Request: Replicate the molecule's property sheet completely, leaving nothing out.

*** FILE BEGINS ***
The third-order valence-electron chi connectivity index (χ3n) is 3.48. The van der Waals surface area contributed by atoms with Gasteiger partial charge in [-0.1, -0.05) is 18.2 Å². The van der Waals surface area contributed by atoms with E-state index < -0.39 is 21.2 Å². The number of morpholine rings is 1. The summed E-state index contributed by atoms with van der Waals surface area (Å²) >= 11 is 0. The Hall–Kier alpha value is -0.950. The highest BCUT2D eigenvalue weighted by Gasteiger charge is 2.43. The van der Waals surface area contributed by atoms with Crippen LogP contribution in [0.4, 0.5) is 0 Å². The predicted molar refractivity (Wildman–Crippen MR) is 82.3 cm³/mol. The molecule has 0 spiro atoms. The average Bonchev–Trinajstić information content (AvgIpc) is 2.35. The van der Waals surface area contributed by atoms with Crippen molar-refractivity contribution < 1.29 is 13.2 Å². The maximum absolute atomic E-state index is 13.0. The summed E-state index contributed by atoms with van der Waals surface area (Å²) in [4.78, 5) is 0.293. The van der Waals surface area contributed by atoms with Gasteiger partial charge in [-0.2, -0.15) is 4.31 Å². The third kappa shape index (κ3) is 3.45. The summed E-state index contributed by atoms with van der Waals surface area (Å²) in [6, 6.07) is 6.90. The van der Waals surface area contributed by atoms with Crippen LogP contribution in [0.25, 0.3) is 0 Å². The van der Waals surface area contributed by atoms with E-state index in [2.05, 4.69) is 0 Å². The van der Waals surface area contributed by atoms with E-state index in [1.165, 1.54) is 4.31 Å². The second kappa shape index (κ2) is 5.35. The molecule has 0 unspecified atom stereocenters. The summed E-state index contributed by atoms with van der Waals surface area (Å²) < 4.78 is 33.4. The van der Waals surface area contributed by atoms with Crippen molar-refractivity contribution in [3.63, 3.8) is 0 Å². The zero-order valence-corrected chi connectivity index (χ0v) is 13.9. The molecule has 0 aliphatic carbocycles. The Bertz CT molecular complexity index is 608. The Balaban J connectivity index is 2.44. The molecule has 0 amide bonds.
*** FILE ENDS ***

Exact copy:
The third-order valence-electron chi connectivity index (χ3n) is 3.48. The van der Waals surface area contributed by atoms with Gasteiger partial charge in [-0.1, -0.05) is 18.2 Å². The van der Waals surface area contributed by atoms with E-state index < -0.39 is 21.2 Å². The number of morpholine rings is 1. The summed E-state index contributed by atoms with van der Waals surface area (Å²) >= 11 is 0. The Hall–Kier alpha value is -0.950. The highest BCUT2D eigenvalue weighted by Gasteiger charge is 2.43. The van der Waals surface area contributed by atoms with Crippen LogP contribution in [0.4, 0.5) is 0 Å². The predicted molar refractivity (Wildman–Crippen MR) is 82.3 cm³/mol. The molecule has 0 spiro atoms. The average Bonchev–Trinajstić information content (AvgIpc) is 2.35. The van der Waals surface area contributed by atoms with Crippen molar-refractivity contribution < 1.29 is 13.2 Å². The maximum absolute atomic E-state index is 13.0. The summed E-state index contributed by atoms with van der Waals surface area (Å²) in [4.78, 5) is 0.293. The van der Waals surface area contributed by atoms with Gasteiger partial charge in [-0.2, -0.15) is 4.31 Å². The third kappa shape index (κ3) is 3.45. The summed E-state index contributed by atoms with van der Waals surface area (Å²) in [6, 6.07) is 6.90. The van der Waals surface area contributed by atoms with Crippen LogP contribution in [0.25, 0.3) is 0 Å². The van der Waals surface area contributed by atoms with E-state index in [2.05, 4.69) is 0 Å². The van der Waals surface area contributed by atoms with E-state index in [1.165, 1.54) is 4.31 Å². The second kappa shape index (κ2) is 5.35. The molecule has 0 unspecified atom stereocenters. The summed E-state index contributed by atoms with van der Waals surface area (Å²) < 4.78 is 33.4. The van der Waals surface area contributed by atoms with Crippen molar-refractivity contribution in [3.63, 3.8) is 0 Å². The zero-order valence-corrected chi connectivity index (χ0v) is 13.9. The molecule has 0 aliphatic carbocycles. The Bertz CT molecular complexity index is 608. The Balaban J connectivity index is 2.44. The molecule has 0 amide bonds.